The world fell into a panic due to COVID-19. Although the situation has not yet settled down, I believe Korea is handling it well by minimizing damage with advanced diagnostic technology and active response. Until the situation improves, all pet owners should follow the precautionary rules in hopes of no damage.
Coronavirus is a required inoculation you usually hear about when adopting a dog. It occurs by the canine coronavirus (CCV or CCoV) and shows mild or no symptoms for full-grown dogs; however, for puppies, it can cause vomiting and yellow-green or orange diarrhea, and even worse, serious contact enteritis.
It can be resolved on its own between 7 to 10 days with mild diarrhea, but parvovirus (CPV-2) enteritis may follow, indicating fatal progress. Viruses invade through the mouth, incubate for one to three days, and are released through feces up to a maximum of two weeks after infection.
Most surfactants and disinfectants in stores can inactivate coronavirus, and vaccines are significant for strengthening immunity; however, the problem usually lies when infected before having a vaccine. Therefore, if young puppies show symptoms of vomiting, diarrhea, poor appetite, lethargy, depression, high fever, and abnormal stool odor, then a simple kit test for the infection can be conducted at a veterinary hospital. Except for cases of severe infections in puppies, they can generally recover through several days of allopathic medicine.
If so, what are the differences between CCoV and the rampant COVID-19? Here is a summary based on the recommendations for pets by the World Small Animal Veterinary Association (WSAVA).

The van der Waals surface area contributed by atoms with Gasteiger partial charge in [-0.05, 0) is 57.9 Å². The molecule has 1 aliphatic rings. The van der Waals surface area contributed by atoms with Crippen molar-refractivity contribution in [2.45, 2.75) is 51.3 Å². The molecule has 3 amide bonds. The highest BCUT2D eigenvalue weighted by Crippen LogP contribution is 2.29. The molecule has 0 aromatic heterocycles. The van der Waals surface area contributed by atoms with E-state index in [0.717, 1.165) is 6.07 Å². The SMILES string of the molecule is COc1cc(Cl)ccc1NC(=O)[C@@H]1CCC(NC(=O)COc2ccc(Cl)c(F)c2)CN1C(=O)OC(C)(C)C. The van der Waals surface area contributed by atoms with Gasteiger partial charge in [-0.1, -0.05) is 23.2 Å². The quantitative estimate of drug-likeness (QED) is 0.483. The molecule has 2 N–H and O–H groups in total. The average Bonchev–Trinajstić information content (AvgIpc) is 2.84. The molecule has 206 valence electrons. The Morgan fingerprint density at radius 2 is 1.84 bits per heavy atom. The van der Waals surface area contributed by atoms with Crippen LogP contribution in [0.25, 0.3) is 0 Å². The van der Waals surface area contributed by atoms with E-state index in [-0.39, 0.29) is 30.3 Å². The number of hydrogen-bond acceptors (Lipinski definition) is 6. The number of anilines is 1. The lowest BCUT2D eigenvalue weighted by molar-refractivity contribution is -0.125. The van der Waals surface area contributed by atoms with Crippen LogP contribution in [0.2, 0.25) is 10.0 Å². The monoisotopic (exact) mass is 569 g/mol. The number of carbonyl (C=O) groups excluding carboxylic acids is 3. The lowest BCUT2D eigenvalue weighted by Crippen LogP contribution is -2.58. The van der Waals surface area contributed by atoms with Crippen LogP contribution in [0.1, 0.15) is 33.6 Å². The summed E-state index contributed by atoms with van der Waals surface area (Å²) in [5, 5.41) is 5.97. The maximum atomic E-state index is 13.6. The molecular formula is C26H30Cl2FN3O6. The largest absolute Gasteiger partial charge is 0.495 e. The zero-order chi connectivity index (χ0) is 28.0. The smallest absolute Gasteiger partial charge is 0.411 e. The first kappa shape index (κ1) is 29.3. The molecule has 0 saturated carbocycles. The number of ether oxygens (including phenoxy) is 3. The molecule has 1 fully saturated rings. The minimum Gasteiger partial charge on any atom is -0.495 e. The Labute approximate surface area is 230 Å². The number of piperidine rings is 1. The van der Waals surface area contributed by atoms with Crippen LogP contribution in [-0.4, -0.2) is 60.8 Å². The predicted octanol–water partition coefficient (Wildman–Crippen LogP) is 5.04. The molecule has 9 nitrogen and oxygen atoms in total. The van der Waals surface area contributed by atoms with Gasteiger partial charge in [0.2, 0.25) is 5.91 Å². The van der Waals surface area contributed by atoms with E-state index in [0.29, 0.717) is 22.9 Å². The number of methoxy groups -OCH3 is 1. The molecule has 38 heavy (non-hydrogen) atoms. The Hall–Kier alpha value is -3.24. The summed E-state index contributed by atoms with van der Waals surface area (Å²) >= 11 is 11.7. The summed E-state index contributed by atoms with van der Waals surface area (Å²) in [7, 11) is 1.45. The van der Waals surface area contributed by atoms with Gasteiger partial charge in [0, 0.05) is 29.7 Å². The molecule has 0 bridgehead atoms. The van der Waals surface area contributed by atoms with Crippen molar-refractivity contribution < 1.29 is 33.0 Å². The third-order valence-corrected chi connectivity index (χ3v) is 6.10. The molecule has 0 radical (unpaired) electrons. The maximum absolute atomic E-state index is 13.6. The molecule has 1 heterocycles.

Coronavirus belongs to Coronaviridae. Among which, δ- and β- coronaviruses generally infect mammals while γ- and δ- coronaviruses infect birds and fish. As explained above, canine coronavirus (CCoV) and feline coronavirus (FCov, causes feline infectious peritonitis: FIP) are both α- coronavirus.
The raging disease called COVID-19 (SARS-Cov-2) belongs to β- coronavirus, and only six types of coronavirus were known to infect humans and cause respiratory diseases before the emergence of this virus. These six include SARS-CoV (2002/2003) and MERS-CoV (2012), etc. and current SARS-CoV-2 is genetically related to SARS-CoV, which is a bat-originated β-coronavirus.
To sum up, both canine coronavirus and feline coronavirus are α- coronavirus, and the current COVID-19 that causes respiratory disease in humans is β- coronavirus.
As of March 10, 2020, whether the virus infection or environmental pollution affected the dogs tested mildly positive for COVID-19 in Hong Kong has not yet revealed. There is still no evidence of companion animals being infected with COVID-19, and so cannot be a source of infection in humans.
As an answer to many inquiries from families with pets that annually receive coronavirus inoculation, be aware that the canine coronavirus vaccine currently in use around the world is intended to defend against enteritis by α- coronavirus and is unapproved to use for preventing respiratory infections.
Everyone is going through a difficult chapter. In times like this, fake news also inundates. At this point, when everything is still unclear, groundless news needs to be filtered out and viewed. The wisdom of accepting proven advice and verified news from experts is essential as well. Pet owners can only hope and hope to escape the situation well by taking all measures to prevent the infection, avoiding crowded places, washing hands before and after contact with pets, and wearing masks.